Police warn they will seize privately-owned e-scooters if they are driven on pavements


Police warn they will SEIZE privately owned e-scooters if they are driven on pavements, roads or in public places

  • Privately owned e-scooters cannot be ridden on public roads or public places
  • Police are urging people to read up on the law and dispel myths about e-scooters
  • Only place e-scooters can be driven is on private land with permission 

People riding their brand new electric scooters given to them for Christmas face points on their licence and having their vehicle seized, police have warned.   

Privately owned e-scooters cannot be ridden on pavements, roads or in public places, unlike those rented through schemes operated by local councils.

Nottinghamshire Police are urging people to read up on the law and are trying to dispel and address some of the myths about where you can and can’t ride e-scooters.

The force has already targeted areas of Nottingham such as the suburb of Clifton, where e-scooters are popular.

People riding their brand new electric scooters given to them for Christmas face points on their licence and having their vehicle seized, police have warned

Neighbourhood Policing Inspector James Walker, of Nottinghamshire Police, said: ‘It is against the law to ride privately owned electric scooters on public roads and locally.

‘The force has undertaken an operation targeting the illegal and antisocial use of vehicles in Clifton.

‘Operation Scribbler is part of that activity and has seen officers proactively targeting illegal off-road bike or illegal motor vehicles that cause antisocial behaviour or are being driven in a way that is dangerous.

‘Where appropriate officers will seize, and have seized, vehicles that have been driven or ridden illegally or consistently in an antisocial manner.

Officers also try to educate those involved around the law and the dangers surrounding the use of these vehicle

‘Using e-scooters on the roads is legal if there are hired from Nottingham City Council as part of a national trial and ridden in the defined area.

‘These are easily identifiable as they are bright yellow. However, it is really important to remember that other forms of e-scooters still remain illegal to use on roads.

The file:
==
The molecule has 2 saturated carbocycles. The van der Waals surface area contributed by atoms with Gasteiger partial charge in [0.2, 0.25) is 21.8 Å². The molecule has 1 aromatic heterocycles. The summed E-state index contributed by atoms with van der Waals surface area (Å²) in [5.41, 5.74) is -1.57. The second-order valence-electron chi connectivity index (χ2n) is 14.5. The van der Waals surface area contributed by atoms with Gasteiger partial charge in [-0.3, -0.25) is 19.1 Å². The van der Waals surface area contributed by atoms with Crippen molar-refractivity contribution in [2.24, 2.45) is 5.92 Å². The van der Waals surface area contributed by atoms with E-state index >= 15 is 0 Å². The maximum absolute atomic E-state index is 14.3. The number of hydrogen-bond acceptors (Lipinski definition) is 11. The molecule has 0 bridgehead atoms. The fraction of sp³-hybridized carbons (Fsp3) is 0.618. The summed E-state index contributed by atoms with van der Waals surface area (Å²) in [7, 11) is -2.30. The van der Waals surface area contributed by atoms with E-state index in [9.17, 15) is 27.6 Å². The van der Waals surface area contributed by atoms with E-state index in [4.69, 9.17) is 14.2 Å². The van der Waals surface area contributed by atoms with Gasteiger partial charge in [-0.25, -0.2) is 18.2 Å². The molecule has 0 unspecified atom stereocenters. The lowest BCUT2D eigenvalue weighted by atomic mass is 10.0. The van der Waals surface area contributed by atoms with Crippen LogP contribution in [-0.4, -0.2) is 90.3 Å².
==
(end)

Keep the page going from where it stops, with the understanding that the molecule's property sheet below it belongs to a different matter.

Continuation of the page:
‘It is also important to understand that in order to use a rental scooter, the rider must be aged 16 or over and hold at least a provisional driving licence.’

Privately owned e-scooters cannot be ridden on pavements, roads or in public places, unlike those rented through schemes operated by local councils

Privately owned e-scooters cannot be ridden on pavements, roads or in public places, unlike those rented through schemes operated by local councils

E-scooters are currently classified as Personal Light Electric Vehicles (PLEVs) so they are treated as motor vehicles and are subject to the same legal requirements as any other motor vehicle, requiring insurance, a valid driving licence, and compliance with various construction and use requirements.

Police Constable Adam Smith from Nottingham’s The Meadows Police neighbourhood team is keen for residents not to fall foul of the law.

He said: ‘We understand that e-scooters are a tempting option for a New Year’s treat, but we would urge people to fully understand the law and the implications of using an e-scooter on a road or other public place.

‘The safety of all road users is our priority and the last thing we want to do is to ruin a present by reporting them to the courts and taking away a much-loved and expensive Christmas gift.

‘We are keen for the community to know the law. In particular we are keen to hear any anti-social behaviour reports such as dangerous riding of the vehicles and the risk to the greater public following any collisions.

‘Thankfully we’ve had no incidents of any collisions and we’ve not had to fine anyone or dish out any warnings so far.

‘The possible punishment for any use of e-scooters with no insurance would be a six point off their record.

‘Also, e-scooters can also be seized under section 165 powers, the same as any other vehicle with no insurance.’

In July of 2020 the UK Government introduced legislation trialling the use of e-scooters, through local authorities, for a period of 12 months via approved rental companies.

While e-scooters are legally available to purchase, it is currently against the law to ride a privately owned e-scooter in any public place in the UK.

This includes roads, pavements, parks, town centres or promenades. The only place a privately owned e-scooter can be used is on private land with the agreement of the land owner.

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